4. Yes. Like I said. An effect that gets gradually more pronounced as you step away from the center of your vision, or the screen. And as I said you don’t notice it as much nearer to the center. But, of course, it is there. Waiting for you to manually override your vision and see it for what it is. If you do your absolute best to swivel your head around one of your eyeballs, does not a doorway straight edge still change perceived directions as you look up and down? If you look down, the bottom of the door edge goes away from you straight into the distance. It does not go away from you into your forward distance as you rotated your head around your eyeball to maintain the exact same projection of your surroundings as you look up. The angle the door goes away from you remains the same as long as you keep your eyeball positioned. Rotating around your eyeball is like putting each individual pixel in the center of your screen, hopefully keeping in mind that just because something may have been lower on your screen when you were looking ahead, it’s still the same image that would be projected on the bottom of your screen vs. in front of your screen when looking directly at it. You will start to see the curves if you override the “correction” your brain makes. You can override it because your visual system does not transform it into a straight line—you see a curved line that your brain simply says, “What curve? It’s straight.” It’s literally the same as the mechanism behind the blue/black dress vs gold. So your perspective is not based on gathering light from a roughly singular point in space? So, glasses? Because what you describe is literally physically impossible, although light does not gather in a literally singular location within your eye, and these imperfections can cause a slight distortion, though once again your brain corrects for these, and it isn’t as bad as presented by digital media. L. Spiro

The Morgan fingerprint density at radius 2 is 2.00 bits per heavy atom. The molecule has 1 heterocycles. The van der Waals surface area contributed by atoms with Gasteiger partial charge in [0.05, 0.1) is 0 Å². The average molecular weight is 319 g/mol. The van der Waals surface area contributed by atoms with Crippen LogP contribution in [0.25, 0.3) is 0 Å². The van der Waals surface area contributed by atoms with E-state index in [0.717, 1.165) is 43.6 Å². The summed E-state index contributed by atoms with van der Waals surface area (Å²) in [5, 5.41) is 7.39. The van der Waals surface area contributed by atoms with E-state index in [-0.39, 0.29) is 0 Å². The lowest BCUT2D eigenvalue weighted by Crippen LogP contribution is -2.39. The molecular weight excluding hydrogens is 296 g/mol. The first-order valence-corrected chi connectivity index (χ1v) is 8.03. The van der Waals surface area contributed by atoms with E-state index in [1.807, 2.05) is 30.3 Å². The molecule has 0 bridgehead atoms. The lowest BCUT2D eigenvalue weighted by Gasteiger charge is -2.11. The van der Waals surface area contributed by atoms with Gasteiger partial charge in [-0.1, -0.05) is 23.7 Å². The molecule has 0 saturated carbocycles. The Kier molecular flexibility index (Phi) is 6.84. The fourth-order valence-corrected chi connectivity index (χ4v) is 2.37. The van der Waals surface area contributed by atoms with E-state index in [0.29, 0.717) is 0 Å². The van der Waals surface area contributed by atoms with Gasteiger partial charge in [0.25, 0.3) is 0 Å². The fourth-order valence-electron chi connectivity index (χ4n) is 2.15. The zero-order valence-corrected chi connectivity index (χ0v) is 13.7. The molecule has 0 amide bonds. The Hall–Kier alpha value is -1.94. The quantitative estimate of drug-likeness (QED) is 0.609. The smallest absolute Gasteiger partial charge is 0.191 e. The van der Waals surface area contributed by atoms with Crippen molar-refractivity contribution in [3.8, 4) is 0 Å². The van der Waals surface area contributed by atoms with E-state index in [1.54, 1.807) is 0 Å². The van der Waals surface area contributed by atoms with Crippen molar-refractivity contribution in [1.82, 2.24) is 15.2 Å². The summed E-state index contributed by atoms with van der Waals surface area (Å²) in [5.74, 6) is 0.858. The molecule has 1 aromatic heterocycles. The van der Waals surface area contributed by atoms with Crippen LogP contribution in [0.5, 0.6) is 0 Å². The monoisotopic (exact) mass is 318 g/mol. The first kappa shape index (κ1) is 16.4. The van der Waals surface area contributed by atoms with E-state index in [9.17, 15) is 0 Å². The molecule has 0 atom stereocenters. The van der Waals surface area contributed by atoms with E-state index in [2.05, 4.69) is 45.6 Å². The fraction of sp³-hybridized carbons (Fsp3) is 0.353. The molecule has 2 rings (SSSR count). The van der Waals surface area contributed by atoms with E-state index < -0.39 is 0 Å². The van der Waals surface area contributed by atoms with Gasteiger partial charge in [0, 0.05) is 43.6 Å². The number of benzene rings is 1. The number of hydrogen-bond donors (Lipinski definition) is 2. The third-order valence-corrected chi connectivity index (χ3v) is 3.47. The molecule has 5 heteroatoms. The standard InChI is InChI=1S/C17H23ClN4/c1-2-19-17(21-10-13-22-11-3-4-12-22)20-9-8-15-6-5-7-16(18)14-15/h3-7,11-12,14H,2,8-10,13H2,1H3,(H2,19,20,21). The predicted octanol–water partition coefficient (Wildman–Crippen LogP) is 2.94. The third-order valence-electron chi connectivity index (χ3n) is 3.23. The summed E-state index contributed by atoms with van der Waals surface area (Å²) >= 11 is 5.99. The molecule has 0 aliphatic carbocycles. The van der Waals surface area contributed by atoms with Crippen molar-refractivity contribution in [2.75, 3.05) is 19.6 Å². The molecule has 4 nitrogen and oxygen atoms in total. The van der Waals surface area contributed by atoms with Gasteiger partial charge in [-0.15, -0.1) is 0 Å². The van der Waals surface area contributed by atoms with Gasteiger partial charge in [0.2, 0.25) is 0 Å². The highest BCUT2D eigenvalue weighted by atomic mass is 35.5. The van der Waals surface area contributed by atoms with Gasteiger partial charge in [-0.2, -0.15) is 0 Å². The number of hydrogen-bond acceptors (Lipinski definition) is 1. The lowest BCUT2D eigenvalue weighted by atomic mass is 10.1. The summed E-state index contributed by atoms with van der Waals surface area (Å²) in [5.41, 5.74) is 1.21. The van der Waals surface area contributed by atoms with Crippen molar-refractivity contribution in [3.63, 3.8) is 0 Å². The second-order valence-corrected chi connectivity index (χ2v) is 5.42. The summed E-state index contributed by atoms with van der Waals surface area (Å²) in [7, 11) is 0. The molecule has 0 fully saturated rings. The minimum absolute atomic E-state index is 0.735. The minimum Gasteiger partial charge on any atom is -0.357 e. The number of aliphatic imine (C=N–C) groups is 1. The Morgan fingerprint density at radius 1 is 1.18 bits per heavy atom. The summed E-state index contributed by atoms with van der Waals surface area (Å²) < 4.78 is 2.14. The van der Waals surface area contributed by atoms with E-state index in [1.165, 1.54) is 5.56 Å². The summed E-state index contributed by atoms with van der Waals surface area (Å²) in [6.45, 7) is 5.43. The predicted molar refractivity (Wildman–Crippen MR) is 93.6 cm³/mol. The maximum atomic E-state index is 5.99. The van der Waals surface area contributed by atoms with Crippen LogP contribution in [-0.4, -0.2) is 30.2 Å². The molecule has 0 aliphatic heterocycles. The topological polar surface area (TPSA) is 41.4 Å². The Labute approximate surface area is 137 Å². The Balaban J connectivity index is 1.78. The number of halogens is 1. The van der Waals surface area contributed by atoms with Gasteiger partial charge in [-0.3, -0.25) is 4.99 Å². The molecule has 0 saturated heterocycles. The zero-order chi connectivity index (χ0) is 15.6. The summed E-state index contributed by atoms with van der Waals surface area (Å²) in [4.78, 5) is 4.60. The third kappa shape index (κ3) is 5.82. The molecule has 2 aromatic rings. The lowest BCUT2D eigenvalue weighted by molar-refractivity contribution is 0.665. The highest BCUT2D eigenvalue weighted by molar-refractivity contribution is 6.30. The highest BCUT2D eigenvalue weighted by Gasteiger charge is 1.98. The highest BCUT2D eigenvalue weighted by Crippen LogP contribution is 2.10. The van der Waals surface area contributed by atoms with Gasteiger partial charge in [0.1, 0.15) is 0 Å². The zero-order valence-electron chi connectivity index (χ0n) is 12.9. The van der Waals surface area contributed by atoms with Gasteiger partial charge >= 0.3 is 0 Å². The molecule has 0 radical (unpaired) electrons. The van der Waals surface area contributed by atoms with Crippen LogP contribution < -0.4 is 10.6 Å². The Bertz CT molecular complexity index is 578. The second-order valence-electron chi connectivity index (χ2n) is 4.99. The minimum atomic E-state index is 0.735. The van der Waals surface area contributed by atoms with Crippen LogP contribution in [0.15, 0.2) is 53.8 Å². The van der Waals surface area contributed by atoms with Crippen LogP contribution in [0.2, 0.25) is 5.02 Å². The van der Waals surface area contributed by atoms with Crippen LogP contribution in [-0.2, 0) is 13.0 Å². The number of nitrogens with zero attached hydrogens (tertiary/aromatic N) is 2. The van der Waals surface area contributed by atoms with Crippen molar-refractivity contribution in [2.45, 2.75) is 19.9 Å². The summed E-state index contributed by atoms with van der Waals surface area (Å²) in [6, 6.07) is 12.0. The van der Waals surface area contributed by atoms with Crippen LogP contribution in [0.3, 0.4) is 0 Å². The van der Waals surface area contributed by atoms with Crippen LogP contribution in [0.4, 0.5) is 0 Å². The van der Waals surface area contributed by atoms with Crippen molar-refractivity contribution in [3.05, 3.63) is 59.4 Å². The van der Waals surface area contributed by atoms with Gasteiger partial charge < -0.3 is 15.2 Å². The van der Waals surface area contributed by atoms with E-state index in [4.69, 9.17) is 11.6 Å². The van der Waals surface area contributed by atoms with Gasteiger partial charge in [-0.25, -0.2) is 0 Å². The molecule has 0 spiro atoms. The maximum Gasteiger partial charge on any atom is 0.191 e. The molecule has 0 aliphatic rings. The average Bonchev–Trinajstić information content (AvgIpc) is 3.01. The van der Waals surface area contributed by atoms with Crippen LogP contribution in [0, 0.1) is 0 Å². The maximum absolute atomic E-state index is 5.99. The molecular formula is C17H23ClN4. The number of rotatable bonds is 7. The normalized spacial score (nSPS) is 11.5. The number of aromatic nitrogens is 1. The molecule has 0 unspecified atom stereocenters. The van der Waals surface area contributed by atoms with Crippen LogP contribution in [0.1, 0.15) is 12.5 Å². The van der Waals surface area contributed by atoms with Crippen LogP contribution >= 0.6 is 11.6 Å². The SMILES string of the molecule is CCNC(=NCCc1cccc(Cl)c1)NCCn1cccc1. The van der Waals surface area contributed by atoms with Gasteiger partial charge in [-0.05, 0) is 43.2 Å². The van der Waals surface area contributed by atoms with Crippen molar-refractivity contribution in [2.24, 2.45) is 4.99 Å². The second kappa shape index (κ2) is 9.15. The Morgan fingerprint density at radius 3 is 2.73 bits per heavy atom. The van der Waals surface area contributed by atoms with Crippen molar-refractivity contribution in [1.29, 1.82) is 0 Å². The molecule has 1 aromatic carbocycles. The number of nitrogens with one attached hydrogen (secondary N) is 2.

5. If you render it into a render target you aren't really solving the problem. You are spending a lot of time simply reducing the problem. The distortion gets worse as you move to the side of the screen. That means the only place on the entire screen that would not have this error would be the single center pixel, if it existed. Since it doesn't, literally every single one of your pixels has this problem to some degree. This means your center circle too. And rendering them to a separate target can't correctly handle large objects that take up the whole screen. It won't play well with your current Z buffer. I heard in '89 it got arrested for possession. Only a pixel-perfect solution will work and it must be post-processing since triangles are always drawn with straight edges (a correct rendering of a long straight edge should curve around your view), so simply adjusting points in the vertex shader will not work. A pixel-perfect solution will usually have tons of artifacts, and in order to pull in the edges and corners of the screen correctly you must over-draw the scene onto a larger texture. A lot of work and a performance hit just to get a result that you will likely discard and then return to the standard way of rendering. L. Spiro
  6. L. Spiro

    Insomnia keeps me company

    Get the CBT-i Coach app, keep up your diary for a bit, and by looking at your own data and possibly by suggestion from the app you can decide to see a doctor. The most obvious thing in the world is to not nap. That sleep is meant to be burned off later, and you aren't going to get to sleep if there is nothing to burn. Also, is there a reason for the regimen? It sounds as if you are getting the amount of sleep you require but you simply calculated that you need more (when you don't). If you were awake longer before sunset, it is perfectly normal for the sunset to trigger your sleepy (at 3 or 4 PM) much more heavily. The only suspicious point in your story is why you suddenly think you need more sleep than you actually need. L. Spiro